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Monday, July 15, 2013
7 Foods That Help You Sleep
They’re not just for pie filling: Cherries contain melatonin, a compound that plays a part in healthy sleep. “Melatonin may help regulate sleep-wake cycles,” Moore says, “especially for people experiencing a disruption to the body’s internal clock, like night-shift workers.”
Best bet: Keep cherries fresh longer by storing them in the refrigerator and washing them just before eating.
Other sources of melatonin: Oats, sweet corn, rice
tuck in with turkey
This deli counter staple contains an amino acid called tryptophan. “Tryptophan helps the body produce the mood-boosting brain chemical serotonin, which has been shown to aid in relaxation and sleep,” says Marisa Moore, R.D., a spokesperson for the American Dietetic Association.
Best bet: It takes about an hour for tryptophan to act on your brain, so plan your night noshing accordingly.
Other sources of tryptophan: Chicken, tuna, soy foods, whole-grain bread
Try this: Get a double dose of tryptophan by combining turkey and whole-grain bread.
Calcium-fortified soy milk boasts two sleep-boosting nutrients: tryptophan, which increases the snooze-inducing serotonin in the brain, and calcium, which helps your body use the tryptophan to manufacture melatonin, another natural sleep aid.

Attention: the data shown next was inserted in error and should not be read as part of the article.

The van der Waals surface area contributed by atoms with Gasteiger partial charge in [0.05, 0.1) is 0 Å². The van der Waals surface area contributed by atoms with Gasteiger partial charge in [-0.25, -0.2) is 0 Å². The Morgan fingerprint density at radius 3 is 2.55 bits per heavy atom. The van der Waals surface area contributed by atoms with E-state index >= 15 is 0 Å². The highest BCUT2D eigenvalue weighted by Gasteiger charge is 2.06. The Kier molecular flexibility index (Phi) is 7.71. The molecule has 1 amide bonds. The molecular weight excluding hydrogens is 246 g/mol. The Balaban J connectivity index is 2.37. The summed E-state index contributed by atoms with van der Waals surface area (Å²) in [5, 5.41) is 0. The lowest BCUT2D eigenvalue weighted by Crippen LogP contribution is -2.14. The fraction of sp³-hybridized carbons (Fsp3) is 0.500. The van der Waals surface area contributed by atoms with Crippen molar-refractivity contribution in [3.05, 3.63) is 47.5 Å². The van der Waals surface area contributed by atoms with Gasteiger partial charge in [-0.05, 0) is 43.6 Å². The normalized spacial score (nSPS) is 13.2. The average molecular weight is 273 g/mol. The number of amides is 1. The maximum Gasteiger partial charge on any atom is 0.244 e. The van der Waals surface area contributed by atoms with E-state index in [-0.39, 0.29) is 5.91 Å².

Best bet: Heat it up a bit—some people find a warm drink is more relaxing than something straight from the fridge.
Other sources of calcium: Milk, cheese, yogurt
tea for tonight
A warm cup of tea before bed can soothe and relax you—but only if it’s decaffeinated. Chamomile tea fits the bill. Plus, chamomile is traditionally used as a sleepy-time herb.
Best bet: Make your tea strong. Use one chamomile tea bag, but cut the water in half—drinking too much liquid before bed will have you getting up in the middle of the night to use the bathroom.
Another relaxing tea: Mint tea
Cereal made with whole grains such as wheat or oats help with sleep in two ways: First, whole-grain cereal contains the snooze-inducing amino acid tryptophan. Second, the fiber and complex carbohydrates in whole-grain cereal increase insulin in the blood, which may help more tryptophan get to the brain.
Best bet: Whole-grain cereal with little or no added sugar.
Other sources of whole grains: Oatmeal, whole-grain bread
Cashews are a rich source of magnesium. Research has found that people whose diets are low in magnesium may have more trouble falling asleep and staying asleep than those who get enough magnesium. According to the National Institutes of Health, substantial numbers of Americans don’t get the recommended daily amount of magnesium. If you’re having trouble sleeping, you may be one of them.
Best bet: Keep sodium to a minimum by choosing unsalted cashews.
Other sources of magnesium: Whole grains, milk, green leafy vegetables, other nuts
The National Institutes of health says that 12 million Americans have restless legs syndrome (RLS), a condition that can interfere with sleep by causing an irresistible urge to move the legs. RLS can be caused by a deficiency of iron or vitamin B-12, and beef is an excellent source of both.
Best bet: Combine beef with foods such as bread that contain folic acid, which may also be in short supply among people with RLS.